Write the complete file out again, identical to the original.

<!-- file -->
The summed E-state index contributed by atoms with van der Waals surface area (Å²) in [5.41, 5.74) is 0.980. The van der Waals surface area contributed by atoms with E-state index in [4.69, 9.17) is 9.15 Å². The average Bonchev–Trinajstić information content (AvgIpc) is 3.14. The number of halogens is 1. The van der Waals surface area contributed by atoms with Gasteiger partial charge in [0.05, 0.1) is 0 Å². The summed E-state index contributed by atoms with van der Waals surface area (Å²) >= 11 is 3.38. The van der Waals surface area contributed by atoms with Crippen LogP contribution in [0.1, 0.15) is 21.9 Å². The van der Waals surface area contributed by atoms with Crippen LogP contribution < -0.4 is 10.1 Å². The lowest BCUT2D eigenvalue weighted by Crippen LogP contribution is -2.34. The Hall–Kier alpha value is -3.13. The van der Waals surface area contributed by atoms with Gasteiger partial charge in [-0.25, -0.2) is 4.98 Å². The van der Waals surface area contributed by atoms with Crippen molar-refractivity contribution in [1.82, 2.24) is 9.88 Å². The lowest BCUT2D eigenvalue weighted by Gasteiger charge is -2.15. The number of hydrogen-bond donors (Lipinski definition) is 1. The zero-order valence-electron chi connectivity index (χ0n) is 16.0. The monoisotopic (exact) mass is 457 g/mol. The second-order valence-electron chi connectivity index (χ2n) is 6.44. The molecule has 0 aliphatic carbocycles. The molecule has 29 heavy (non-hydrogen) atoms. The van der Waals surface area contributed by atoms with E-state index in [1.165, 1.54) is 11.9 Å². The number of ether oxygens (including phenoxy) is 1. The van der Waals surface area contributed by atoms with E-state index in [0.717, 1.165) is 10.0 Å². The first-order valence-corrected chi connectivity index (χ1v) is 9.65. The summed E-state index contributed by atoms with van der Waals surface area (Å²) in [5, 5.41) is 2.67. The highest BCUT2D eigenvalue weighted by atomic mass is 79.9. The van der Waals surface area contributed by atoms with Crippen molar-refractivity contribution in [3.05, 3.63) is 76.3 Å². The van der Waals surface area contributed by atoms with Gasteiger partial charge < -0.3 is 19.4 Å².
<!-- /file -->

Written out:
The summed E-state index contributed by atoms with van der Waals surface area (Å²) in [5.41, 5.74) is 0.980. The van der Waals surface area contributed by atoms with E-state index in [4.69, 9.17) is 9.15 Å². The average Bonchev–Trinajstić information content (AvgIpc) is 3.14. The number of halogens is 1. The van der Waals surface area contributed by atoms with Gasteiger partial charge in [0.05, 0.1) is 0 Å². The summed E-state index contributed by atoms with van der Waals surface area (Å²) >= 11 is 3.38. The van der Waals surface area contributed by atoms with Crippen LogP contribution in [0.1, 0.15) is 21.9 Å². The van der Waals surface area contributed by atoms with Crippen LogP contribution < -0.4 is 10.1 Å². The lowest BCUT2D eigenvalue weighted by Crippen LogP contribution is -2.34. The Hall–Kier alpha value is -3.13. The van der Waals surface area contributed by atoms with Gasteiger partial charge in [-0.25, -0.2) is 4.98 Å². The van der Waals surface area contributed by atoms with Crippen molar-refractivity contribution in [1.82, 2.24) is 9.88 Å². The lowest BCUT2D eigenvalue weighted by Gasteiger charge is -2.15. The number of hydrogen-bond donors (Lipinski definition) is 1. The zero-order valence-electron chi connectivity index (χ0n) is 16.0. The monoisotopic (exact) mass is 457 g/mol. The second-order valence-electron chi connectivity index (χ2n) is 6.44. The molecule has 0 aliphatic carbocycles. The molecule has 29 heavy (non-hydrogen) atoms. The van der Waals surface area contributed by atoms with E-state index in [1.165, 1.54) is 11.9 Å². The number of ether oxygens (including phenoxy) is 1. The van der Waals surface area contributed by atoms with E-state index in [0.717, 1.165) is 10.0 Å². The first-order valence-corrected chi connectivity index (χ1v) is 9.65. The summed E-state index contributed by atoms with van der Waals surface area (Å²) in [5, 5.41) is 2.67. The highest BCUT2D eigenvalue weighted by atomic mass is 79.9. The van der Waals surface area contributed by atoms with Crippen molar-refractivity contribution in [3.05, 3.63) is 76.3 Å². The van der Waals surface area contributed by atoms with Gasteiger partial charge < -0.3 is 19.4 Å².